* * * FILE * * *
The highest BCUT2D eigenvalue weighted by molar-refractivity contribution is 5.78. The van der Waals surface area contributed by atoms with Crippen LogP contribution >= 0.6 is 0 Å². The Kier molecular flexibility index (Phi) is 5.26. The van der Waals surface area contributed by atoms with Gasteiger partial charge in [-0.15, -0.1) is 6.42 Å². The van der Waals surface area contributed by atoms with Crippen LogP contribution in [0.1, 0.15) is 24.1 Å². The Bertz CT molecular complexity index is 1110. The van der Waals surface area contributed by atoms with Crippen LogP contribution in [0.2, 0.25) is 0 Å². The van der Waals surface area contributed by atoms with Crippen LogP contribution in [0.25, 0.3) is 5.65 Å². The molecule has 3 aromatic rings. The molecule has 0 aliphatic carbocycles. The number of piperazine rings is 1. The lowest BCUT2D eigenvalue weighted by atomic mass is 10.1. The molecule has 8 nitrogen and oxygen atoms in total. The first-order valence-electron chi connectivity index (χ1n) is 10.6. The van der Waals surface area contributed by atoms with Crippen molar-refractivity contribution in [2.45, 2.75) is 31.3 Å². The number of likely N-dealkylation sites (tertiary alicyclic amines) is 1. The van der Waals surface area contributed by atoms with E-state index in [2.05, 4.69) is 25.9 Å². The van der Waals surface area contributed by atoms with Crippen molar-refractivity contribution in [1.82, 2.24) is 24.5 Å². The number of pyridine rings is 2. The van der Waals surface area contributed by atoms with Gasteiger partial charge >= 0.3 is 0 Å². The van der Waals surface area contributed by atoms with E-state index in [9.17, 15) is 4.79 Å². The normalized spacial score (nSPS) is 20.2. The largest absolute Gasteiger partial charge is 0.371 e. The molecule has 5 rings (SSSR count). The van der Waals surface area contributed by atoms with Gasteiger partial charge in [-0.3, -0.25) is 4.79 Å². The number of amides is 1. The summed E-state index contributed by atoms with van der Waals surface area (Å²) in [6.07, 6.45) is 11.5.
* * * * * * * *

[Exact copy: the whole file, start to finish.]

The highest BCUT2D eigenvalue weighted by molar-refractivity contribution is 5.78. The van der Waals surface area contributed by atoms with Crippen LogP contribution >= 0.6 is 0 Å². The Kier molecular flexibility index (Phi) is 5.26. The van der Waals surface area contributed by atoms with Gasteiger partial charge in [-0.15, -0.1) is 6.42 Å². The van der Waals surface area contributed by atoms with Crippen LogP contribution in [0.1, 0.15) is 24.1 Å². The Bertz CT molecular complexity index is 1110. The van der Waals surface area contributed by atoms with Crippen LogP contribution in [0.2, 0.25) is 0 Å². The van der Waals surface area contributed by atoms with Crippen LogP contribution in [0.25, 0.3) is 5.65 Å². The molecule has 3 aromatic rings. The molecule has 0 aliphatic carbocycles. The number of piperazine rings is 1. The lowest BCUT2D eigenvalue weighted by atomic mass is 10.1. The molecule has 8 nitrogen and oxygen atoms in total. The first-order valence-electron chi connectivity index (χ1n) is 10.6. The van der Waals surface area contributed by atoms with Crippen molar-refractivity contribution in [2.45, 2.75) is 31.3 Å². The number of likely N-dealkylation sites (tertiary alicyclic amines) is 1. The van der Waals surface area contributed by atoms with E-state index in [2.05, 4.69) is 25.9 Å². The van der Waals surface area contributed by atoms with Crippen molar-refractivity contribution in [1.82, 2.24) is 24.5 Å². The number of pyridine rings is 2. The van der Waals surface area contributed by atoms with Gasteiger partial charge >= 0.3 is 0 Å². The van der Waals surface area contributed by atoms with E-state index in [9.17, 15) is 4.79 Å². The normalized spacial score (nSPS) is 20.2. The largest absolute Gasteiger partial charge is 0.371 e. The molecule has 5 rings (SSSR count). The van der Waals surface area contributed by atoms with Gasteiger partial charge in [-0.3, -0.25) is 4.79 Å². The number of amides is 1. The summed E-state index contributed by atoms with van der Waals surface area (Å²) in [6.07, 6.45) is 11.5.